Migraine tied to poorer sleep for adults and children
Migraines are linked to poorer quality sleep in both adults and children, researchers reported on Sept. 22, 2021 in Neurology
As background to the new meta-analysis, investigator and author Jan Hoffmann, MD, Ph.D, of King’s College London (UK) said, “We wanted to analyze recent research to get a clearer picture of how migraines affect people’s sleep patterns and the severity of their headaches. That way, clinicians can better support people with migraines and deliver more effective sleep treatments.”
The meta-analysis of data from relevant studies was designed to evaluate sleep quality using the Pittsburgh Sleep Quality Index (PSQI), and to evaluate basic organization of normal sleep (sleep architecture) measured using polysomnography,
The investigators searched five major medical research databases to identify studies which utilized polysomnography and/or PSQI in patients with migraine.
They excluded data from pregnant subjects and those with other headache disorders.
They identified 32 eligible studies for the meta-analysis, involving a total of 10,243 eligible subjects. Each subject had completed a questionnaire rating sleep quality, including how long it took to fall asleep, total sleep time and the use of sleep aids.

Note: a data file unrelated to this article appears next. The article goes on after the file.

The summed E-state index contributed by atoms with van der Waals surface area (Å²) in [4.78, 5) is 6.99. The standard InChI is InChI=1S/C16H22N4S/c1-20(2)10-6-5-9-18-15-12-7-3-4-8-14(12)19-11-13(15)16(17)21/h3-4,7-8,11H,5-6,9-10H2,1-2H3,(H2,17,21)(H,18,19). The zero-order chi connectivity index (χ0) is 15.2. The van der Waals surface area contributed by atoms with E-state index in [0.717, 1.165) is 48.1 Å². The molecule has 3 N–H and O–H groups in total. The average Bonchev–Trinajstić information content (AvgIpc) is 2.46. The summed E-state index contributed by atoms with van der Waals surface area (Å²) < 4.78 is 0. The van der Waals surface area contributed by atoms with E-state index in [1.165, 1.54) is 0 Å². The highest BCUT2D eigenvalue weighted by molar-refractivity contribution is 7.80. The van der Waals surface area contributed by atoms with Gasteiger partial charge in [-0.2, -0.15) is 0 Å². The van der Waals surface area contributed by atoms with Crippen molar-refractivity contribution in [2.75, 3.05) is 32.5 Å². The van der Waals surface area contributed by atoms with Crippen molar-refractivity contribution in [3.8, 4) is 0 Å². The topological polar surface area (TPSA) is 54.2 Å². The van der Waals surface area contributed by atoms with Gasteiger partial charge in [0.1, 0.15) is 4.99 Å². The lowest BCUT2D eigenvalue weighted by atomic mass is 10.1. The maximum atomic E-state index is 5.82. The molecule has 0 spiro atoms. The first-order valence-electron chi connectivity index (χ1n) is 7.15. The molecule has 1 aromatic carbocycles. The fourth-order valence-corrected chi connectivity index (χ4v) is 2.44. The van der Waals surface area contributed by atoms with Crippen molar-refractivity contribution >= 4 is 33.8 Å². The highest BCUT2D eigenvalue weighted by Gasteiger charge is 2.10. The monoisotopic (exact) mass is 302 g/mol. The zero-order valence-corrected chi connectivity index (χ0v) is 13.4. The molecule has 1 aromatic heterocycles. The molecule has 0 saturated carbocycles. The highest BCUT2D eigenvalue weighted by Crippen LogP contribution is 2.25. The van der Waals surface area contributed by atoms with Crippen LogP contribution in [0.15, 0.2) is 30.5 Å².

The researchers reported that adults with migraine had significantly higher (worse) PSQI scores than healthy controls (p < .001). This effect was larger in those with chronic rather than episodic migraine (p < .001).
For the studies using polysomnography, adults and children with migraine displayed a lower percentage of REM sleep. Children with migraine had less total sleep time than controls, significantly more awake time (p < .001) and significantly shorter time for sleep onset than children without migraines (p < .001). Hoffmann noted that children with migraines might fall asleep more quickly than their peers because of sleep deprivation.
The authors concluded, “People with migraine have significantly poorer subjective sleep quality and altered sleep architecture compared to healthy individuals. Further longitudinal empirical studies are required to enhance our understanding of this relationship.”